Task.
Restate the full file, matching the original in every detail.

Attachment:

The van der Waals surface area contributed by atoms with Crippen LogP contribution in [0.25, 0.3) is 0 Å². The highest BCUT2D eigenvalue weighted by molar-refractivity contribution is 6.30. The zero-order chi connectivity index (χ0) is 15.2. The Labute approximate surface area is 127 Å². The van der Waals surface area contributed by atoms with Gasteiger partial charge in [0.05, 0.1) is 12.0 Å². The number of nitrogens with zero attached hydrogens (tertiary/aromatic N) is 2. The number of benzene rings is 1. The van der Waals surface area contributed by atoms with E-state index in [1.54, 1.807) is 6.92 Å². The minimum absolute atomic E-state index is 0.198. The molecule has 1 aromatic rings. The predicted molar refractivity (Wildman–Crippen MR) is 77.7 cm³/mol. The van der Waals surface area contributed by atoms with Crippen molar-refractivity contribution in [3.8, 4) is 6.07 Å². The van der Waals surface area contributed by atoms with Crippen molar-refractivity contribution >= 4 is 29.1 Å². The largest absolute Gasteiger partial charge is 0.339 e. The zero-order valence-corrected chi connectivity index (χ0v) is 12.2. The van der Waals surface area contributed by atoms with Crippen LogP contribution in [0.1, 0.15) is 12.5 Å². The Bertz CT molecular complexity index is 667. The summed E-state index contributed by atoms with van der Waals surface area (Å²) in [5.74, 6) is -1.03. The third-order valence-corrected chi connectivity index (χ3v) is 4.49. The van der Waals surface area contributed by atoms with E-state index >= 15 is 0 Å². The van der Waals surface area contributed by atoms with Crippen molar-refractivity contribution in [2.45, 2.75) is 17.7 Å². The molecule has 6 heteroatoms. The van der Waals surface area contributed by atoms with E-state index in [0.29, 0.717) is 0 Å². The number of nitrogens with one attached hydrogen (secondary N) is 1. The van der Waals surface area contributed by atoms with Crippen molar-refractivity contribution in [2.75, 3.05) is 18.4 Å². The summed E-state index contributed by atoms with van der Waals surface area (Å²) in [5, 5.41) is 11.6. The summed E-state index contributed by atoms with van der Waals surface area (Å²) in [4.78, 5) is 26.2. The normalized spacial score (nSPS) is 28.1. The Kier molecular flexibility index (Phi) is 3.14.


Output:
The van der Waals surface area contributed by atoms with Crippen LogP contribution in [0.25, 0.3) is 0 Å². The highest BCUT2D eigenvalue weighted by molar-refractivity contribution is 6.30. The zero-order chi connectivity index (χ0) is 15.2. The Labute approximate surface area is 127 Å². The van der Waals surface area contributed by atoms with Gasteiger partial charge in [0.05, 0.1) is 12.0 Å². The number of nitrogens with zero attached hydrogens (tertiary/aromatic N) is 2. The number of benzene rings is 1. The van der Waals surface area contributed by atoms with E-state index in [1.54, 1.807) is 6.92 Å². The minimum absolute atomic E-state index is 0.198. The molecule has 1 aromatic rings. The predicted molar refractivity (Wildman–Crippen MR) is 77.7 cm³/mol. The van der Waals surface area contributed by atoms with Crippen molar-refractivity contribution in [3.8, 4) is 6.07 Å². The van der Waals surface area contributed by atoms with Crippen molar-refractivity contribution >= 4 is 29.1 Å². The largest absolute Gasteiger partial charge is 0.339 e. The zero-order valence-corrected chi connectivity index (χ0v) is 12.2. The van der Waals surface area contributed by atoms with Crippen LogP contribution in [0.1, 0.15) is 12.5 Å². The Bertz CT molecular complexity index is 667. The summed E-state index contributed by atoms with van der Waals surface area (Å²) in [5.74, 6) is -1.03. The third-order valence-corrected chi connectivity index (χ3v) is 4.49. The van der Waals surface area contributed by atoms with E-state index >= 15 is 0 Å². The van der Waals surface area contributed by atoms with Crippen molar-refractivity contribution in [2.45, 2.75) is 17.7 Å². The molecule has 6 heteroatoms. The van der Waals surface area contributed by atoms with E-state index in [0.29, 0.717) is 0 Å². The number of nitrogens with one attached hydrogen (secondary N) is 1. The van der Waals surface area contributed by atoms with Crippen molar-refractivity contribution in [2.75, 3.05) is 18.4 Å². The summed E-state index contributed by atoms with van der Waals surface area (Å²) in [5, 5.41) is 11.6. The summed E-state index contributed by atoms with van der Waals surface area (Å²) in [4.78, 5) is 26.2. The normalized spacial score (nSPS) is 28.1. The Kier molecular flexibility index (Phi) is 3.14.